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22
May

England to ban plastic straws, stirrers and cotton buds


The Environment Secretary Michael Gove has confirmed a ban on plastic straws, drinks stirrers, and plastic stemmed cotton buds in England, following an open consultation that revealed overwhelming public support for the move.

 

The government’s response to the consultation reveals over 80% of respondents back a ban on the distribution and sale of plastic straws, 90% a ban on drinks stirrers, and 89% a ban on cotton buds.

 

The ban will come into force in April 2020 but will include exemptions to ensure that those with medical needs or a disability are able to continue to access plastic straws.

 

Registered pharmacies will be allowed to sell plastic straws over the counter or online. Catering establishments such as restaurants, pubs and bars will not be able to display plastic straws or automatically hand them out, but they will be able to provide them on request. 

 

An exemption will also be in place to allow the use of plastic-stemmed cotton buds for medical and scientific purposes, where these are often the only practical option.

 

The government believes this strikes the right balance between reducing environmental impact while protecting the rights of people with medical conditions and disabilities. The government will carry out a stocktake after one year to assess the impact of these measures and whether the balance is correct.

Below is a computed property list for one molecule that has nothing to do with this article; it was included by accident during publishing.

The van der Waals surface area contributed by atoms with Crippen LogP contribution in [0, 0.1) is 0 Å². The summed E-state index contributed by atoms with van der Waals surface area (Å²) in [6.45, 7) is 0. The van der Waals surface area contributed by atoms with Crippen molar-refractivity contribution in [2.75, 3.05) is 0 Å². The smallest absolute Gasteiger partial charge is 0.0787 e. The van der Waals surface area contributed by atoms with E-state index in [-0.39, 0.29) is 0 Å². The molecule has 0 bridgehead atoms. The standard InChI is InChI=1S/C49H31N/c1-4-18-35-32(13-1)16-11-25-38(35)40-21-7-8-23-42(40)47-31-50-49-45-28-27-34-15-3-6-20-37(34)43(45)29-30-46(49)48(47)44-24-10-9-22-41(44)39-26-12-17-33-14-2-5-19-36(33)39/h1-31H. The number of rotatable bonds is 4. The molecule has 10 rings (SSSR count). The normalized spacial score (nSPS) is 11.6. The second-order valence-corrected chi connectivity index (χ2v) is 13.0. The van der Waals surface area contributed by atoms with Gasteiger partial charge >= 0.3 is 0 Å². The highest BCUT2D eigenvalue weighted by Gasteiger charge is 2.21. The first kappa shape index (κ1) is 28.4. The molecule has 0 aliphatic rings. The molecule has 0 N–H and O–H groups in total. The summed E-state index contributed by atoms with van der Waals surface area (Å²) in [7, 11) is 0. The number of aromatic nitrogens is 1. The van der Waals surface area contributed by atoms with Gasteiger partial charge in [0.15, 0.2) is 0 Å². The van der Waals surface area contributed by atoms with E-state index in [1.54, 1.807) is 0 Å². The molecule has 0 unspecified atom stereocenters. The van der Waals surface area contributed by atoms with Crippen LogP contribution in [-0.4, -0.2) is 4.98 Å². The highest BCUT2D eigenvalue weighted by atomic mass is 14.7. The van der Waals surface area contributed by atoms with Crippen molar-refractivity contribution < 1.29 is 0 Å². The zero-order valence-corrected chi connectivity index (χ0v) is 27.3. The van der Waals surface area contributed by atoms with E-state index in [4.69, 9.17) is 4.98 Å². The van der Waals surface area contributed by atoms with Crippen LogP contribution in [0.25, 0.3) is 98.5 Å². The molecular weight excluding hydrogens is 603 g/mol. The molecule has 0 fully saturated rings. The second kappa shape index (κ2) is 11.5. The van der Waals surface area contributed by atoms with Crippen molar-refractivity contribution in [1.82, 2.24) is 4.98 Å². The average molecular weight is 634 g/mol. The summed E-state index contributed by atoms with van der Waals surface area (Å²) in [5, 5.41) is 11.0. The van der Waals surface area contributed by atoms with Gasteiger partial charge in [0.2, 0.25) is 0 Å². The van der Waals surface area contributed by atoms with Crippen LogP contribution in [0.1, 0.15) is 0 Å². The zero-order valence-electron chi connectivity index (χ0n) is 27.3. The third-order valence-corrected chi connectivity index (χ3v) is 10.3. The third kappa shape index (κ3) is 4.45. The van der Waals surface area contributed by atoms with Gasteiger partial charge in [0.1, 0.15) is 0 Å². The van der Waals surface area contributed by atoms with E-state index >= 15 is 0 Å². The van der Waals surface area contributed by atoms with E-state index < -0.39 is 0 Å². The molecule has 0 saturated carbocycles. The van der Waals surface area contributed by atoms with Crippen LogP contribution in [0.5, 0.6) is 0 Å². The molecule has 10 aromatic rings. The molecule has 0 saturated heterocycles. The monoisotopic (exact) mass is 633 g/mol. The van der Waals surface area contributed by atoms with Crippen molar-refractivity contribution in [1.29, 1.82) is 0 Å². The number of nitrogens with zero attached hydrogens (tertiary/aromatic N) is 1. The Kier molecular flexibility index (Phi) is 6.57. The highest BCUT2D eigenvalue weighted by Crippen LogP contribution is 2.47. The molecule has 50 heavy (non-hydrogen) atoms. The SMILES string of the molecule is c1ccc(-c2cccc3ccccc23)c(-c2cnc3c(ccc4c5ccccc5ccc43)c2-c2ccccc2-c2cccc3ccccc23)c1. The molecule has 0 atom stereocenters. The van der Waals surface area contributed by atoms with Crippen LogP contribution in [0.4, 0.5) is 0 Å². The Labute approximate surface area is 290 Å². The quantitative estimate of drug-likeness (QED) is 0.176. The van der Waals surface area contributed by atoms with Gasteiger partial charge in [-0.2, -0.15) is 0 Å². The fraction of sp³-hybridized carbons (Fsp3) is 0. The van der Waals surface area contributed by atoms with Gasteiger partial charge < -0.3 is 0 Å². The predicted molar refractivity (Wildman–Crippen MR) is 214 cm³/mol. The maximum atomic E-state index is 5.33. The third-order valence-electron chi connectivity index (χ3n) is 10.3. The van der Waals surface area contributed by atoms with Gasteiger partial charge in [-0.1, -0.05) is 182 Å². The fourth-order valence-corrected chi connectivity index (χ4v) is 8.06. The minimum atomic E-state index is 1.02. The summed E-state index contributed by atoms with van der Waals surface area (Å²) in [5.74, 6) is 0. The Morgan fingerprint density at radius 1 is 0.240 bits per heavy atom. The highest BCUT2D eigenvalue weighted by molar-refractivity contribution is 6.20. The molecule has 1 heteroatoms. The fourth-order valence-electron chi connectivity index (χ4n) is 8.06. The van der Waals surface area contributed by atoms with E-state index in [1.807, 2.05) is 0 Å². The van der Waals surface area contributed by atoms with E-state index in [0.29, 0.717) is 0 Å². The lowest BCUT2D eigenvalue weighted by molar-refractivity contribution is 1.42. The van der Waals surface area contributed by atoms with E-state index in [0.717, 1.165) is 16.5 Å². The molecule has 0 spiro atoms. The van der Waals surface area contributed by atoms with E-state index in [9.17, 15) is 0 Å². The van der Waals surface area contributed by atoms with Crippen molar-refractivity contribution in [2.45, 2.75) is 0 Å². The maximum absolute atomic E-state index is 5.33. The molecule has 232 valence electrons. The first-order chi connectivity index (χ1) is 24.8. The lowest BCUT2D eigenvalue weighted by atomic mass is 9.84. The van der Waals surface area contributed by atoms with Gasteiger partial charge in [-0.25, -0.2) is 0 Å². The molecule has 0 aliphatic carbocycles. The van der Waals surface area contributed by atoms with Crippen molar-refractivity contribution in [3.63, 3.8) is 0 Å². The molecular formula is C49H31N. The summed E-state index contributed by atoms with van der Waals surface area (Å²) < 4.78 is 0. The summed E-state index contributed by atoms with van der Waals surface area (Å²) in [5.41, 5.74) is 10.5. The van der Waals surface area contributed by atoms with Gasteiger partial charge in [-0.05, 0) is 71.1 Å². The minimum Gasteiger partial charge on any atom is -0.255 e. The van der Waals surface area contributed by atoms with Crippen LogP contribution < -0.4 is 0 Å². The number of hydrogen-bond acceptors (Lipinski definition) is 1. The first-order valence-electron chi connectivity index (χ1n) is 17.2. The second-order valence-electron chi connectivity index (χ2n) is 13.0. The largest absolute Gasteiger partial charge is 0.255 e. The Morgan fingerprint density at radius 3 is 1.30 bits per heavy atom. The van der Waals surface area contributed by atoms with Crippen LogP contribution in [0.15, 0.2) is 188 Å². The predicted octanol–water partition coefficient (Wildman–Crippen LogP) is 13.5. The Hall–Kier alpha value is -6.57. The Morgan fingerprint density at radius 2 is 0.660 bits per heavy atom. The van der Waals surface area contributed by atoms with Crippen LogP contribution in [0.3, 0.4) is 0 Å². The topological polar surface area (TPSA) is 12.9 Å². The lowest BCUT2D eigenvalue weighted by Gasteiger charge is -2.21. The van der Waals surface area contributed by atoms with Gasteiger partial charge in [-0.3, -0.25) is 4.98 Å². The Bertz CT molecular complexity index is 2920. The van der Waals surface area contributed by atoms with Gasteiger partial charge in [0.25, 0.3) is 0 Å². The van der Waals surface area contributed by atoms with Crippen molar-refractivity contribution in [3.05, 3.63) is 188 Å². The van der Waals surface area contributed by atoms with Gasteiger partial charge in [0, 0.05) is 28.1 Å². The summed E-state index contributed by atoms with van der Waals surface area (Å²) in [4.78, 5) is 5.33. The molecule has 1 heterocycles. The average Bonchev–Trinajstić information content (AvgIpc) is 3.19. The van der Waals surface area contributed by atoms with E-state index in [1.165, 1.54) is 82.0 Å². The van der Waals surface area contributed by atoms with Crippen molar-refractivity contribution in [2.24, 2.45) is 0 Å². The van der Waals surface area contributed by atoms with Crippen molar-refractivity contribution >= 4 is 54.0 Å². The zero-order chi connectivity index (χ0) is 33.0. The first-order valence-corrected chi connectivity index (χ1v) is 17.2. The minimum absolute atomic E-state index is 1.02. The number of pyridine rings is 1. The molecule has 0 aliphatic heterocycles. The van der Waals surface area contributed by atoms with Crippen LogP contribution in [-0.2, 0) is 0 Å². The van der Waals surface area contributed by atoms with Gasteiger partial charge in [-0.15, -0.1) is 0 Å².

In England, it is estimated by Defra that annually we use 4.7 billion plastic straws, 316 million plastic stirrers and 1.8 billion plastic-stemmed cotton buds. An estimated 10% of cotton buds are flushed down toilets and can end up in waterways and oceans.

 

Environment Secretary Michael Gove says: “Urgent and decisive action is needed to tackle plastic pollution and protect our environment. These items are often used for just a few minutes but take hundreds of years to break down, ending up in our seas and oceans and harming precious marine life.

 

“So today I am taking action to turn the tide on plastic pollution, and ensure we leave our environment in a better state for future generations.”

 

Even though non-plastic alternatives are readily available, Defra estimates that 95% of straws are still plastic. Cleaning up the effects of littering costs local government millions of pounds every year, with costs also imposed on the tourism and fishing industries, and the effect of plastic pollution worrying 89% of people.

 

It is estimated there are over 150 million tonnes of plastic in the world’s oceans and every year one million birds and over 100,000 sea mammals die from eating and getting tangled in plastic waste. A recent report – Foresight Future of the Sea – estimates that plastic in the sea is set to treble by 2025. 

 

This move follows the success of the government’s world-leading ban on microbeads and 5p charge on single-use plastic bags, which has seen distribution by major supermarkets drop by 86%.

 

Earlier this year, the government launched a consultation on a world-leading tax on plastic packaging which does not contain a minimum of 30% recycled content from April 2022.

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